Two gay nightclub revellers who Ben Stokes intervened to protect during a city centre brawl have described the England cricketer as a "hero".
Kai Barry and William O’Connor said they were followed" by Ryan Ali, 28, and Ryan Hale, 27, after leaving the Mbargo nightclub in Bristol shortly after 2am on September 25 last year.
The two men told ITV's Good Morning Britain that England all-rounder Stokes – who was found not guilty of affray on Tuesday by a jury at Bristol Crown Court – intervened after they suffered homophobic abuse.
Mr Barry said that when he and Mr O'Connor left the nightclub in the Clifton Triangle they had a cigarette outside with 27-year-old Stokes before they walked off.
"We walked round the corner and got followed by the two guys, and I think they said something, like a horrible remark… a homophobic remark… and we turned around to see what was going on and I remember Bill and the other people shouting and Ben came up the road to check I was all right," he said.
"He called me into the middle of the road and then I get nearly attacked with a bottle, pretty much attacked with a bottle.
"If someone comes at you with a bottle you can’t really not feel not threatened."
Stokes accepted he knocked Ali and Hale unconscious during the fracas but insisted he was acting in self-defence, or in the defence of others, after Mr Barry and Mr O’Connor suffered homophobic abuse.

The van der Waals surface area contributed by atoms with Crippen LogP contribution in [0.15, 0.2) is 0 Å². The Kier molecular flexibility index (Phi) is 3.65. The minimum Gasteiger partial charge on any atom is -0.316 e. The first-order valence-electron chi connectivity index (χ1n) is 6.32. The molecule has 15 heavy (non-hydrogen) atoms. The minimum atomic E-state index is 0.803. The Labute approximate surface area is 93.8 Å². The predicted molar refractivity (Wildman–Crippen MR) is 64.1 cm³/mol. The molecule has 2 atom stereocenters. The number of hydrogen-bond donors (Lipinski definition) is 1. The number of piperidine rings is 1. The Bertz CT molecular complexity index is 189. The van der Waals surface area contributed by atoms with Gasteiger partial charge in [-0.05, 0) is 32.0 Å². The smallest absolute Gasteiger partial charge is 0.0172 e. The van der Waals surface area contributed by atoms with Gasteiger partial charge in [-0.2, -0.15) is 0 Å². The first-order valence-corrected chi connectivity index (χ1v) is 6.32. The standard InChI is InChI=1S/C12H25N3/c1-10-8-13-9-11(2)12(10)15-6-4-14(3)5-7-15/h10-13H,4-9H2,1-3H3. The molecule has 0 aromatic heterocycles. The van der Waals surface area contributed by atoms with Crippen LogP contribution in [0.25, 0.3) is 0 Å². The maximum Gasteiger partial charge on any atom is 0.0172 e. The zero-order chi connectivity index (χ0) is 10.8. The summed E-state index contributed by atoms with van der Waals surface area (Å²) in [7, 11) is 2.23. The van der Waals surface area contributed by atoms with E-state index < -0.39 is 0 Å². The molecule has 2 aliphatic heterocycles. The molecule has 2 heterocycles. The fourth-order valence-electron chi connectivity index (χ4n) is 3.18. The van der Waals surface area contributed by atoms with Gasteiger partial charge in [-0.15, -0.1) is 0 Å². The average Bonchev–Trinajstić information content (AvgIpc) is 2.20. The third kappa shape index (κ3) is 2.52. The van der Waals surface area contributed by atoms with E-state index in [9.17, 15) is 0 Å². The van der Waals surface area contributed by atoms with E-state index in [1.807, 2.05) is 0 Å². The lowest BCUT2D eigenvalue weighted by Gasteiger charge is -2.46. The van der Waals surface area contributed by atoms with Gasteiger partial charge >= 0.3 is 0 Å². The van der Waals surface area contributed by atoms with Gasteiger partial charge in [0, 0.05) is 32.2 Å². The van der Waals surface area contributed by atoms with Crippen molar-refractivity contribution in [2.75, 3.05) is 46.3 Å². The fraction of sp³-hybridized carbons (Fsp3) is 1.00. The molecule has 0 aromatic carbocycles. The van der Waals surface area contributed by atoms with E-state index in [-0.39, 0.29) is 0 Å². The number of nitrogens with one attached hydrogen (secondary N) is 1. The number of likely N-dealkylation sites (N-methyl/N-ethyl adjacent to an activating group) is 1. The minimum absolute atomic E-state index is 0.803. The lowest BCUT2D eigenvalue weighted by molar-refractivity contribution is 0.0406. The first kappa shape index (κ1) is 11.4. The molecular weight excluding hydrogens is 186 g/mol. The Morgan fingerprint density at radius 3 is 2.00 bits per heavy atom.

Stokes and Ali both claimed they were acting in self-defence and blamed each other for being the aggressor. The jury acquitted Stokes, Ali and Hale of affray.
CCTV footage showed Ali waving a bottle towards Stokes's England team-mate Alex Hales before delivering a glancing blow to the shoulder of Mr Barry.
Mr Barry and Mr O’Connor, who were not called as witnesses in the trial, were asked whether the cricketer – who has been recalled to the England Test squad after his acquittal – was a hero.
"Yes, definitely, I agree with that 100%. He stuck up for us when we were vulnerable. If he wasn’t there, god only knows what would have happened," Mr O’Connor said.
Mr Barry said Stokes "took a risk" by getting involved and could have paid a heavy price if he had been found guilty, although at the time he did not know who the star was.
"I didn’t want that for him. He took a risk and I wouldn’t expect any normal person to do that in the middle of the street," he said.
"I just thought he was a general bloke having a good time, a bit of banter, a few drinks. He was a really nice person when I was speaking to him."
Mr Barry said he was "pleased" that "really nice guy" Stokes was found not guilty.
"Thank you for what you did and I am so sorry it went down like that and it shouldn’t have lasted that long in the first place," he said.
"If it was any other person it wouldn’t have, would it?"
Mr O’Connor added: "We were so delighted he got off and (can) get back to his cricket.
"It was brilliant what he done, stick up for two gay men. You don’t really get people out there like that, so definitely did a very good job."